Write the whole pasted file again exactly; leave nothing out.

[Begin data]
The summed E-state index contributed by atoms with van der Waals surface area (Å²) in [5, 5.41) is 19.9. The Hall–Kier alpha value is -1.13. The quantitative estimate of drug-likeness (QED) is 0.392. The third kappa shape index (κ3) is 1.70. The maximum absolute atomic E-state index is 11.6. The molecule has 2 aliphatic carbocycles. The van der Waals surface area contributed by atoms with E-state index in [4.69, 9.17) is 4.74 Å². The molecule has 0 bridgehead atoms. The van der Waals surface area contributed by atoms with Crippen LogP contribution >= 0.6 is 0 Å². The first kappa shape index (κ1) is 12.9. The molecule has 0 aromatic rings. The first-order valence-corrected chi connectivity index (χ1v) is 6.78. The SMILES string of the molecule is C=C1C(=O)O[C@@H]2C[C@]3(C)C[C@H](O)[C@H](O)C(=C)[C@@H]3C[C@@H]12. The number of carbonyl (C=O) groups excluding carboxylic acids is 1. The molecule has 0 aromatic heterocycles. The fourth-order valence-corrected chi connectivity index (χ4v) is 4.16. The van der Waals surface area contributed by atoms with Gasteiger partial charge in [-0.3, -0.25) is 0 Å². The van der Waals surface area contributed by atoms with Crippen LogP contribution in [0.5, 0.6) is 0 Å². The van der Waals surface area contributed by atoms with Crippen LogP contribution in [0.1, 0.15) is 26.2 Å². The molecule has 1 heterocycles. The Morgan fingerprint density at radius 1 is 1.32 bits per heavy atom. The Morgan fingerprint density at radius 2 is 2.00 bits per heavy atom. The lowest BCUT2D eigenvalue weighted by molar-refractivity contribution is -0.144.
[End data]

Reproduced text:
The summed E-state index contributed by atoms with van der Waals surface area (Å²) in [5, 5.41) is 19.9. The Hall–Kier alpha value is -1.13. The quantitative estimate of drug-likeness (QED) is 0.392. The third kappa shape index (κ3) is 1.70. The maximum absolute atomic E-state index is 11.6. The molecule has 2 aliphatic carbocycles. The van der Waals surface area contributed by atoms with E-state index in [4.69, 9.17) is 4.74 Å². The molecule has 0 bridgehead atoms. The van der Waals surface area contributed by atoms with Crippen LogP contribution >= 0.6 is 0 Å². The first kappa shape index (κ1) is 12.9. The molecule has 0 aromatic rings. The first-order valence-corrected chi connectivity index (χ1v) is 6.78. The SMILES string of the molecule is C=C1C(=O)O[C@@H]2C[C@]3(C)C[C@H](O)[C@H](O)C(=C)[C@@H]3C[C@@H]12. The number of carbonyl (C=O) groups excluding carboxylic acids is 1. The molecule has 0 aromatic heterocycles. The fourth-order valence-corrected chi connectivity index (χ4v) is 4.16. The van der Waals surface area contributed by atoms with Gasteiger partial charge in [-0.3, -0.25) is 0 Å². The van der Waals surface area contributed by atoms with Crippen LogP contribution in [0.5, 0.6) is 0 Å². The van der Waals surface area contributed by atoms with Crippen LogP contribution in [0.1, 0.15) is 26.2 Å². The molecule has 1 heterocycles. The Morgan fingerprint density at radius 1 is 1.32 bits per heavy atom. The Morgan fingerprint density at radius 2 is 2.00 bits per heavy atom. The lowest BCUT2D eigenvalue weighted by molar-refractivity contribution is -0.144.